One of the other difficult to quantify changes that has been ushered in due to changing diet and lifestyle is the changing human microbiome. The microbes that reside in our gut feed off of the food we eat, and therefore it is logical to expect this resident flora to also change when the diet changes substantially. What are the implications of this mismatched microbiome and metabalome on the development of the human immune system? As D2U brought up, the skin flora has undergone massive changes in an evolutionary blink of an eye due to changing hygiene. What are the implications of this on human physiology?

    Evolutionary medicine doesn’t need to be used as an afterthought to explain something, but it does provide a great framework for developing testable hypotheses that will accelerate the optimization of medicine.
    Interesting conversation!

  90. nybgrus says:

    @D2u:

    Actually it is pretty well accepted to be a piezo electric effect:

    http://www.ncbi.nlm.nih.gov/pubmed?term=piezoelectric%20bone%20remodeling

    and an effect that is currently being explored to stimulate bone growth

    http://www.ncbi.nlm.nih.gov/pubmed/22084058

  91. nybgrus says:

    @rafeal science:

    no apologies – your English is great.

    I also agree that obesity is rapidly becoming a problem beyond America. That is indeed something to address in public health circles.

  92. nybgrus says:

    @Justin:

    I actually have not read or heard of that book. Shame – it sounds quite good.

    WRT to the concept of evolutionary diet, I think this is a reasonable and plausible avenue to explore. 99.99% of human evolution has occurred with a diet solely based on whole unprocessed foods. In such a short time (evolutionarily speaking) have humans adopted a diet high in processed foods, there is no way that the genome could possibly change this quickly to adapt to these massive changes in diet, evolution happens on a much longer time scale.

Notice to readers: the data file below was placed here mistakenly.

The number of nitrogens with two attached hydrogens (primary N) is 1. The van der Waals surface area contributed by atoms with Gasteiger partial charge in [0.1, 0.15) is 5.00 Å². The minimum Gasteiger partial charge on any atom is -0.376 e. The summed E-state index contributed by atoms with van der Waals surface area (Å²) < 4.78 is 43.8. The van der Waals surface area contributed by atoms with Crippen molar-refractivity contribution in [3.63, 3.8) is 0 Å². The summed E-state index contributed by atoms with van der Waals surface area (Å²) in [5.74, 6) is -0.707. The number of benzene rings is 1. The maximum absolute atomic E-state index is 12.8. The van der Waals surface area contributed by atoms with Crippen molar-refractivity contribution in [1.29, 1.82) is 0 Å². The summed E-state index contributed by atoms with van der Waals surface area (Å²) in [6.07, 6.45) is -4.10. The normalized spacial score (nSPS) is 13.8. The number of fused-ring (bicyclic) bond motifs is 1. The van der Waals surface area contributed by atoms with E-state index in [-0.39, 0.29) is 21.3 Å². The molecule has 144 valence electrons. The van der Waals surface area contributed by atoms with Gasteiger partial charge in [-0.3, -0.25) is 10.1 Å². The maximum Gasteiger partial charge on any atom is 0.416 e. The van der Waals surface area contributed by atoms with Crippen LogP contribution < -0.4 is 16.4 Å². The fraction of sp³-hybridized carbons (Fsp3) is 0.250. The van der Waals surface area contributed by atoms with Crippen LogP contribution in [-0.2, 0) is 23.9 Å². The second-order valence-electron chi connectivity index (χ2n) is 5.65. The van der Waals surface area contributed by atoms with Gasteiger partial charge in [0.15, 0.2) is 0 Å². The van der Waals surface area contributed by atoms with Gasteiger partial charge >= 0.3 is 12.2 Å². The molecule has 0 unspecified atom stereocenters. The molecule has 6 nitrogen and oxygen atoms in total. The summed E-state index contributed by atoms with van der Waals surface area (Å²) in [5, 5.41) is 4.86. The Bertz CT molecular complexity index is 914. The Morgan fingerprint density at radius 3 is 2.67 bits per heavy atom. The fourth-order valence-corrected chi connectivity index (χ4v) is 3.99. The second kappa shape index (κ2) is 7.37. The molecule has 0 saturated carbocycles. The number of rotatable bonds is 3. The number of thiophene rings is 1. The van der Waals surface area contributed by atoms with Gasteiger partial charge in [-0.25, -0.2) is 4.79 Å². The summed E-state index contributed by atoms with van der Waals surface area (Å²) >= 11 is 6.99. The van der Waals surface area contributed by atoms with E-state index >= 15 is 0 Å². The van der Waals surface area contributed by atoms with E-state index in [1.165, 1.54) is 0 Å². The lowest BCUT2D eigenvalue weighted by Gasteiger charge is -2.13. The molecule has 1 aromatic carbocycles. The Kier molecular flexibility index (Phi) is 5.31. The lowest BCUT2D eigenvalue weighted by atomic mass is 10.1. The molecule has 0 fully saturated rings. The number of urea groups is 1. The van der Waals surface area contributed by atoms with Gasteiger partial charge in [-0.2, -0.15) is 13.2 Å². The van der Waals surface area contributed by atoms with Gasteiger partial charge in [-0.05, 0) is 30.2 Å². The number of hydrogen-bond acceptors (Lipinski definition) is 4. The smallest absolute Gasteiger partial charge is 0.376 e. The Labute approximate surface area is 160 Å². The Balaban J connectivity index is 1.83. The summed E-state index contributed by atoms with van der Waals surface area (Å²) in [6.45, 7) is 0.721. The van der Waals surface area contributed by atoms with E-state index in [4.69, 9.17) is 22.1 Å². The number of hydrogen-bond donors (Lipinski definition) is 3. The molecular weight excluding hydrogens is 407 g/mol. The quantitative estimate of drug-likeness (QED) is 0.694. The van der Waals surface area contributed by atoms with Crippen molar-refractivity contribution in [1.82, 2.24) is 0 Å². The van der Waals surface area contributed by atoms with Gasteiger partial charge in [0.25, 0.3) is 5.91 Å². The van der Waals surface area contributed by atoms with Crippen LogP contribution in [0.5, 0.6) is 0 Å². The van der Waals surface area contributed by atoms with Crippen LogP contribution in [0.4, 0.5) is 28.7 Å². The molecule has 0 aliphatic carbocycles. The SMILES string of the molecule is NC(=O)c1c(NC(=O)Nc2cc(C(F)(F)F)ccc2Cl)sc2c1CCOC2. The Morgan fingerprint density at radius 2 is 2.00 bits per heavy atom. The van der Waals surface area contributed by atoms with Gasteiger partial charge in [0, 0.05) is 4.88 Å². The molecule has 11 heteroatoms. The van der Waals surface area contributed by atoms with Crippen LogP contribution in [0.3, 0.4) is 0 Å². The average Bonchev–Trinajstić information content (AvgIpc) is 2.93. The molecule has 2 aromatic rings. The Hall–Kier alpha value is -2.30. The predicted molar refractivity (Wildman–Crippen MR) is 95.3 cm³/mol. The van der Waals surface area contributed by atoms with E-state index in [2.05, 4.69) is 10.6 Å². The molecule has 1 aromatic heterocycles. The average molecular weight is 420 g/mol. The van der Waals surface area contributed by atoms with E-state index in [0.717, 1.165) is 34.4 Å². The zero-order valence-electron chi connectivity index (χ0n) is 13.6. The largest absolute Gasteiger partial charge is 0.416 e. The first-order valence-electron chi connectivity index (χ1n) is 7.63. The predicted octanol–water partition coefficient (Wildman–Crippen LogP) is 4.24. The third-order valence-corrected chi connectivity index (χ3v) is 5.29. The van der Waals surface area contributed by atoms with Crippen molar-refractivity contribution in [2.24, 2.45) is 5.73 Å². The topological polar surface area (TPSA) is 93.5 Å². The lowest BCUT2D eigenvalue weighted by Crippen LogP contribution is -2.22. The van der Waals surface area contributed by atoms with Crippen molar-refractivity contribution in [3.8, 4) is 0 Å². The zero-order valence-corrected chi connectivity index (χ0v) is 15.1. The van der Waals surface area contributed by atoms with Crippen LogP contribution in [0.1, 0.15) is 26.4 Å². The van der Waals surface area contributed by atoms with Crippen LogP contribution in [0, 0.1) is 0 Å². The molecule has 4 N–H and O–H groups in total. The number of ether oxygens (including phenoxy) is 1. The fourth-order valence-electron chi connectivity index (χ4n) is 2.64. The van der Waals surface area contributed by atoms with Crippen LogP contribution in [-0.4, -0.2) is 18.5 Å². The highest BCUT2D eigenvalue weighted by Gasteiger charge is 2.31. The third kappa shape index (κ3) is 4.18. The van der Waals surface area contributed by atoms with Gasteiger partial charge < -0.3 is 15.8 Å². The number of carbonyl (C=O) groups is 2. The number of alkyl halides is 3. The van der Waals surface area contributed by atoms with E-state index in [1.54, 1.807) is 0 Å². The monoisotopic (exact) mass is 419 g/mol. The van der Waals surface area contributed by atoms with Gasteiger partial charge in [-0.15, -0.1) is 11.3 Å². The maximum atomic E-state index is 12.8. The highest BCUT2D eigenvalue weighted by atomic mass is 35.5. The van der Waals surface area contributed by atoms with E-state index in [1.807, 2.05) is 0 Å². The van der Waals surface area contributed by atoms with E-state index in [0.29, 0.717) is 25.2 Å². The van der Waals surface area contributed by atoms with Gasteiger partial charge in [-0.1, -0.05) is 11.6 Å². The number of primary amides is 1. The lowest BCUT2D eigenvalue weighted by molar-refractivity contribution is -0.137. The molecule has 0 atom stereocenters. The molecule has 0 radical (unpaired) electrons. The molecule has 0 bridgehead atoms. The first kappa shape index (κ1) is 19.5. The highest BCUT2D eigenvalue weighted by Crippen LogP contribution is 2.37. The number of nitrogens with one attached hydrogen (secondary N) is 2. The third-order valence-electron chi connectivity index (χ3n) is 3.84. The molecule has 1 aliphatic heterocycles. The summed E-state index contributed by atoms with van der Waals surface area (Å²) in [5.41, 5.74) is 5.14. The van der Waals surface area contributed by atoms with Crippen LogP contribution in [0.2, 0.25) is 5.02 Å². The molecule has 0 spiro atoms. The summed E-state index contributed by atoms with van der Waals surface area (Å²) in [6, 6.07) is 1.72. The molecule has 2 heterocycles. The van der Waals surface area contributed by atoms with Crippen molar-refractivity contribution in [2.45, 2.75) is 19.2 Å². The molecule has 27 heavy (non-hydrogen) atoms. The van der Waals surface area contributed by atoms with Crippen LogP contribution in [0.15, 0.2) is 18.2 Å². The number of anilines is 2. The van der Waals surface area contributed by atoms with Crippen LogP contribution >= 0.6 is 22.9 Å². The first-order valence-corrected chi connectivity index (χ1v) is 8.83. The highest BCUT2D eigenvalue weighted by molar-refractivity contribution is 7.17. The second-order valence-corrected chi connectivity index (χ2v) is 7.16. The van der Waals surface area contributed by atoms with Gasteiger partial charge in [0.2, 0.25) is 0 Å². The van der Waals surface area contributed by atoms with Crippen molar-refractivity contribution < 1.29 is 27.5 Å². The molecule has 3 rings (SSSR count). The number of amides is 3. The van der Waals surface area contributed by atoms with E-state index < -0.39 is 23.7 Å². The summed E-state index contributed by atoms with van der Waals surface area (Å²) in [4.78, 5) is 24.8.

First off I would be hesitant to say there is no way it possibly could. Indeed it could. Epigenetic factors can act quite rapidly without changes in population level allelic frequencies. Did it? I agree probably not

    But the issue you bring up is more related to behavioral aspects of having access to inordinately calorie dense foods in unlimited quanities, not some aspect of physiological/phenotypical change as a factor of the genome… which is what the paleo diet argument is based on – that our physiology is best suited to those kinds of food. Not that our behavioral factors haven’t adapted to a new mode of eating.

    The other thing to consider is that just because evolutionary pressures have been stable for a very long time does not mean that it will take an equally long time to change once selective pressures change.

    The comments re: K and Na as well as microbiota are indeed interesting though. We may not be best suited for our environment – the question is how do we address that? My contention is that looking at past states to try and infer best current states is not straighforward (like paleo diet believers and the TED talk would have you believe). At best it can help infer some guideposts to go from in testing strategies – but cannot directly suggest the strategy wholesale.

  93. Patrick says:

    So the question still remains: does medicine fit within a Darwinian framework? I think a preliminary question is this: how many people even understand evolutionary theory and its contention that all organisms, from bacteria to baboons, stem from a single universal population and are thus completely related in a manner akin cousin relationships? This explains why scientists have been able to use flies and worms to elucidate the nature of genetic diseases in humans. Common descent has also blessed all organisms with not just a “similar” genetic code, but a code that is (identical) among all known organisms (with a few exceptions). This has made recombinant DNA technology possible for molecular biologists to even work with. It is beyond dispute that evolutionary theory will exert tremendous influence over medicine, and it will only gain momentum over time—even if it is just indirect pressure.

    http://www.talkorigins.org/faqs/comdesc/